A recent study conducted by the research firm Ovum
revealed that 70% of employees who own a smartphone or tablet use it to access corporate data through enterprise mobile apps
. This staggering figure that points to the surge in the popularity of bring your own device (BYOD)
policies among enterprises. While the advantages of BYOD are clear (it is strongly linked to increased employee productivity
), it doesn't come without its downsides.
The bottom line is: mobile security and privacy threats are a major challenge for IT departments with a BYOD policy that includes enterprise mobile apps.
Major security and privacy threats
The growth of the BYOD movement has also coincided with growth in the bring-your-own-application (BYOA) movement. As employees continue to become more tech-savvy, they've begun downloading and using 3rd
party business applications that offer file sync/share, IM/VoIP, and networking features.
Though employees have good intentions, the use of third-party enterprise mobile apps puts both the user and the enterprise at risk. The existence of malware and spyware in such is always a possibility. In fact, Trend Micro estimates that there are over 700,000 malware and/or adware-laden apps
available to Google Android users alone. These apps do everything from steal data to initiate malicious downloads. Such threats not only put the device owner at risk, but could also compromise confidential corporate data. To compound the issue, many third-party apps are unintentionally malicious as a result of poor coding practices. Poorly written software can inadvertently gain access to or expose data and/or metadata stored on a device.
Threats to enterprise mobile apps can also exist on a network level, especially when employees use third-party apps. Though most enterprise networks are secure, there is no guarantee that the networks employees connect to outside of the office are. Unsecured Wi-Fi networks put app users at risk for man-in-the-middle attacks
and Wi-Fi sniffing.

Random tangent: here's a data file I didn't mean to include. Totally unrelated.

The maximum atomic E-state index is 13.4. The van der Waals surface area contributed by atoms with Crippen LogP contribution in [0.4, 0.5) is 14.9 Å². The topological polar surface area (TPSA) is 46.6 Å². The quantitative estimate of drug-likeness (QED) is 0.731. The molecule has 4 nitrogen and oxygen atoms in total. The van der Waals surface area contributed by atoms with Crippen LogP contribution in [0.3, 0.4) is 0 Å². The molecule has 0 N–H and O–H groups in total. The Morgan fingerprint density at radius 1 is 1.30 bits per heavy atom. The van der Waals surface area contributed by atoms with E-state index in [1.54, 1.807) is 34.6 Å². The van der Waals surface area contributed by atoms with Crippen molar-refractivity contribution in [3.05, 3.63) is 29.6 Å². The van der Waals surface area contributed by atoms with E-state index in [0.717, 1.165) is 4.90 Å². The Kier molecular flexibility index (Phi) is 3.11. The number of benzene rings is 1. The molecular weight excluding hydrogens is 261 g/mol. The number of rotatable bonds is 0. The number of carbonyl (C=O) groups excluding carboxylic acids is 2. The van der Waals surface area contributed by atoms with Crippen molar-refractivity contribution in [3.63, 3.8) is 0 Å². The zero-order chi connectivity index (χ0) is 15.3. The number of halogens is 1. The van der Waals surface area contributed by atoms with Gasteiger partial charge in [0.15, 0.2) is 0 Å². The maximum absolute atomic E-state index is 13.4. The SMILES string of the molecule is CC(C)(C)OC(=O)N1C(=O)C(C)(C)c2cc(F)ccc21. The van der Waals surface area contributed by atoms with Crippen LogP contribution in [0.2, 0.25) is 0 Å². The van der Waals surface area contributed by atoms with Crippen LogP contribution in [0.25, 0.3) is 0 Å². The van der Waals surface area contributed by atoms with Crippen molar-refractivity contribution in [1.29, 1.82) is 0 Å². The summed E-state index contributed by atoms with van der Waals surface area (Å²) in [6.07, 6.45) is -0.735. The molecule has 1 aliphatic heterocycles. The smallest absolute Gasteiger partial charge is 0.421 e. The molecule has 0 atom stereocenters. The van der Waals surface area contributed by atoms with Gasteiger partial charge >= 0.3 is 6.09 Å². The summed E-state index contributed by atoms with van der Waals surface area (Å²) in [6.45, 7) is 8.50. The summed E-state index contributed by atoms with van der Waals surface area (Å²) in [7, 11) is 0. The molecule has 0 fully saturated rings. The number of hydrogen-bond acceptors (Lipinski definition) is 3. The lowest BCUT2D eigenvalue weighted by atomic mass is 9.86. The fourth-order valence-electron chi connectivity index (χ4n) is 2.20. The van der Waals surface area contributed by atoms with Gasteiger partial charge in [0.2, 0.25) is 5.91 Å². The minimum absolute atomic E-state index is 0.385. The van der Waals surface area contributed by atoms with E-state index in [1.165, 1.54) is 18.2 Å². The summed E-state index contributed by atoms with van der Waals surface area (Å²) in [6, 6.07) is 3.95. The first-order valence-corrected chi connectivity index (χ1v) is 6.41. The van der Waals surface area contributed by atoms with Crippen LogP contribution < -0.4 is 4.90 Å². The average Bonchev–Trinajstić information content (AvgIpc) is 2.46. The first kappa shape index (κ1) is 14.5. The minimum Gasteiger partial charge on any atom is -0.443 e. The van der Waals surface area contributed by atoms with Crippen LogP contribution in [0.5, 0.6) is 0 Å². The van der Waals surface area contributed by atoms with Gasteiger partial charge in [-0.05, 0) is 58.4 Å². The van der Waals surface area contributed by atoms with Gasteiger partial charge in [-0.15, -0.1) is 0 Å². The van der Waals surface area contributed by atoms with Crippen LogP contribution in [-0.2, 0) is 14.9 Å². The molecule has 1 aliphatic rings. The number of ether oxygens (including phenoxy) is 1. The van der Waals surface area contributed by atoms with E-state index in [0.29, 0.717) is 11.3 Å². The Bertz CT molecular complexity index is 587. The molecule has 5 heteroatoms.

According to a recent study conducted by Pew
, one-third of cell phone owners have either lost their device, or had it stolen. Physical threats like these are an ever-present concern for both device owners and IT departments.
How IT departments can mitigate security and privacy concerns
Establish BYOD policies
It is vital for organizations to establish BYOD policies before supporting BYOD. These policies should clearly define which employees are eligible to participate, what types of devices are supported, and what business functions are supported. A standard set of procedures is also required in cases where devices are lost, stolen, or otherwise compromised.
Develop Internal Mobile Applications
A number of mobile security and privacy threats develop from employees using third-party applications. One obvious way organizations can mitigate this threat is to develop their own enterprise mobile apps. Developing apps internally eliminates malware and spyware concerns and can also be customized to promote higher efficiency and productivity.
With the smartphone and tablet markets spread now flooded variety of manufacturers, developing native applications complete with security features can be costly and time consuming. One solution is to develop applications using a mobile application management (MAM™)
, which adds an administrative layer to enterprise applications. MAM™ administrators can further employ app wrapping
to set device-independent policy and security elements before deploying it as a fully contained app on their enterprise app store